Every year she stood there.

        Every year…

        Religiously.

        Rowan shifted on the bed, his body so comfortingly encased in cozy blankets and fluffy pillows that he didn’t want to leave. Already he could feel the chill of the air against his bare arms, the way the cold from outside seeped through their shoddy window and pressed frost-laden kisses against his exposed skin. His face always felt the coldest in the morning, especially around his right eye.

        But that was the way it had been for years, ever since that accident…

*        *        *        *

        It was during the same year that Jessica’s father left her when nine-year-old Rowan was walking through city alone. No one remembered why no one was there with him, just that he was alone with nobody to hold his hand and lead him through the streets. The sky was dark, Rowan says, but many claim it was the middle of the day. Rowan says it was raining and he was cold, so cold, but others think it was so sunny that they recall being burned. Rowan says he was on 12th street but others protest it was 11th.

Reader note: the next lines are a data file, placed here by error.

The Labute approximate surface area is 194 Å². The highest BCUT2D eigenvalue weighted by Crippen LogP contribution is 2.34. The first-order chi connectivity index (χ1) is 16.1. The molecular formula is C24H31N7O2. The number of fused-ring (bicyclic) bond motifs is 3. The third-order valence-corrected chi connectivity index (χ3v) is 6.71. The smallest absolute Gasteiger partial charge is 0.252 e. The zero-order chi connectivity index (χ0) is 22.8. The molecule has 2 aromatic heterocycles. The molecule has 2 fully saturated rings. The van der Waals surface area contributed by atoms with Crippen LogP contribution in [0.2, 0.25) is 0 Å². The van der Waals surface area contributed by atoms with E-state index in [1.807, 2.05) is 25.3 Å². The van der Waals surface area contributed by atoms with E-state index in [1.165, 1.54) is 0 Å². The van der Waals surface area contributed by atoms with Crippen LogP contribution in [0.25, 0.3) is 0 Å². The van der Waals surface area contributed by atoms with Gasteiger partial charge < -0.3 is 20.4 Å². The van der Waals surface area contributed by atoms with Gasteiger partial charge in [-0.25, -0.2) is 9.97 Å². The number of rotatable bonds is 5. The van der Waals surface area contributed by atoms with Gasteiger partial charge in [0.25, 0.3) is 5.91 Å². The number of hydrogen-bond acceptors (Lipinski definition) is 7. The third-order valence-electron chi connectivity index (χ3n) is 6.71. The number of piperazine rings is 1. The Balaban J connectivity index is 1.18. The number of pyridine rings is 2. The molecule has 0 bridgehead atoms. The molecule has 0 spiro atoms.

The story changed each year, individual by individual, detail by detail, until the tale of Rowan’s accident became nothing more than a gossiped half-truth of a time long ago and a boy now long dead.

        Rowan refused to acknowledge the others with his story, for he was certain he was right. Much like how Jessica insisted her father would return seventeen years later, Rowan knew he was right and everyone else was mistaken.

        So it was on 12th Street at night in the cold, hard rain when nine-year-old Rowan was walking down the street alone. He was humming a tune he liked very much. He was forgetting the words and inserting his own. He was singing off-key and listening to his echoing footsteps and the voices reaching back to him from alleyways as he passed.

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She Flew – an old original story, from 2006

She Flew

Ais

Thursday 2/16/06

Sometimes she whispered her dreams. Words so quiet they barely surfaced into reality, breath a hush behind them all. She let her eyes drift closed, her mouth lie open and lax, and in the rustle of the sheets on her rising and falling chest, she let herself go.

Colors and moments, shifting around her like ballroom dancers while she stood still. She watched, but could not participate; admired, but did not create. Let the indigo of her sunrises and crimson of her seas blend together, and in the deep violet haze that resulted, she lifted brush to sky and painted. Clouds of hunter green and mountains shaded yellow; white-as-ghost nights and moon the exact hue of charcoal beneath the grill, just before the fire goes out and the red fades away.